In light of continued innovation in cancer immunotherapy regimens and surgical management, no studies currently exist assessing the effect of these advances on global disparities in lip and oral cavity disease burden. Therefore, the purpose of this study is to characterize longitudinal trends in disease burden caused by lip and oral cavity cancers globally.
This retrospective, longitudinal cohort study extracted data on lip and oral cavity cancer disease burden from The Global Health Data Exchange for 1990-2017. The primary predictor variable was country human development index (HDI). The primary outcome variable was disease burden, measured by age-standardized disability-adjusted life years (DALYs) per 100,000 population, listed for each individual country. Additional variables assessed include country-level data on alcohol consumption and tobacco smoking. Concentration indices were also calculated. Mann-Whitney U and Kruskal-Wallis one-way analysis of variance tests with Bonferroni correction were utilized with a significance threshold of 0.008.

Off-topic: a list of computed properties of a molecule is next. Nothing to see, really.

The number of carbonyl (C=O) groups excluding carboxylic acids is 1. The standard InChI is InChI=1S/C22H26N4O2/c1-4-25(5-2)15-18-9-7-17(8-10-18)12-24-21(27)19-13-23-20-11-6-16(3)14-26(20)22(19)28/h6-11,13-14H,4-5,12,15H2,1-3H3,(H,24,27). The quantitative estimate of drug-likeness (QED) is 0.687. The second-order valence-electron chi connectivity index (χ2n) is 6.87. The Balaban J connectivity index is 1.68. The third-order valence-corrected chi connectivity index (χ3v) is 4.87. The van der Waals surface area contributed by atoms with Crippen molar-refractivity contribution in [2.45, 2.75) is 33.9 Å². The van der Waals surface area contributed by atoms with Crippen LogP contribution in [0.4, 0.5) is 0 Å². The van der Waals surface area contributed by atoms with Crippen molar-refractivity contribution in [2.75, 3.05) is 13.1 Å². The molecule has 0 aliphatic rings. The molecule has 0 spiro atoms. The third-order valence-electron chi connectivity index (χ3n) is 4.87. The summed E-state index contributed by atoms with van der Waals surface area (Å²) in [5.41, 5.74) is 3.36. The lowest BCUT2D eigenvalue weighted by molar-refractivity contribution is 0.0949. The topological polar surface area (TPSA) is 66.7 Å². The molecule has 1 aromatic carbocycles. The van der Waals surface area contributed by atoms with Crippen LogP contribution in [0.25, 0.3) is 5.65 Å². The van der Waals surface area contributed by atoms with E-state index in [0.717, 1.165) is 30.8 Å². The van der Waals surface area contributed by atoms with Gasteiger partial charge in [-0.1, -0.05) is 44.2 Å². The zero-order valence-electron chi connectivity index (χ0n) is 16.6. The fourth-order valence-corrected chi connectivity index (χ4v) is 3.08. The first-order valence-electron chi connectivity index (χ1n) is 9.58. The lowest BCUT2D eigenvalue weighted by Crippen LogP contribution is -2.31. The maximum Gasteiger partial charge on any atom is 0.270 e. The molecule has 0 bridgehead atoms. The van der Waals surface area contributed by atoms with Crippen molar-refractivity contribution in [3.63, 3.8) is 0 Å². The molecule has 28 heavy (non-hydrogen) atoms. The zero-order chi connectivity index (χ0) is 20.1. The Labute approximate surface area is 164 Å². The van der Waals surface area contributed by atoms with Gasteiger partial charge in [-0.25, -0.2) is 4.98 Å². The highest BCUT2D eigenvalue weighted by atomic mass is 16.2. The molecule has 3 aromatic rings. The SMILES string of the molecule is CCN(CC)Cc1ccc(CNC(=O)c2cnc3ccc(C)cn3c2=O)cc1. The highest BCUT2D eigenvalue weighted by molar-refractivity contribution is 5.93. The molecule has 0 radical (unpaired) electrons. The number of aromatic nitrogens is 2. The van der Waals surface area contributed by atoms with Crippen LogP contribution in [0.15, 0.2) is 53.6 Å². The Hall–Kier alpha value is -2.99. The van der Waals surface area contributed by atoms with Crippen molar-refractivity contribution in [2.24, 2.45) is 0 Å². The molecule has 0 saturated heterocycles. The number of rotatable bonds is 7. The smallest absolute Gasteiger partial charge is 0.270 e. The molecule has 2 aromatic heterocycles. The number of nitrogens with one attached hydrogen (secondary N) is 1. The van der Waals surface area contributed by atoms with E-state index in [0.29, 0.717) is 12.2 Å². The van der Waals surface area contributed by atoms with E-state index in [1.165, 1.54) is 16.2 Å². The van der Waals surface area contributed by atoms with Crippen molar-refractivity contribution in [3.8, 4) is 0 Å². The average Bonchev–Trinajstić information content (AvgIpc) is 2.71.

A total of 185 countries met inclusion criteria. Global age-standardized DALYs increased from 44.5 ± 35.7 to 51.1 ± 41.1 from 1990 to 2017. High HDI and medium HDI countries showed a +37.6% and +22.4% median increase in DALYs, respectively, which is significantly greater than very-high HDI (+3.8%) and low HDI countries (-0.5%) (P < .001). The concentration index for lip and oral cavity cancer became increasingly negative from -0.064 to -0.077 from 1990 to 2015. In 2017, disease burden was concentrated in South Asia and Eastern Europe.
While lip and oral cancers are concentrated in lower income countries, high and medium HDI countries experienced a disproportionate growth in the burden of disease. Global and public health policy initiatives should focus on understanding the mechanisms driving these disparities with the goal of reducing disease burden globally.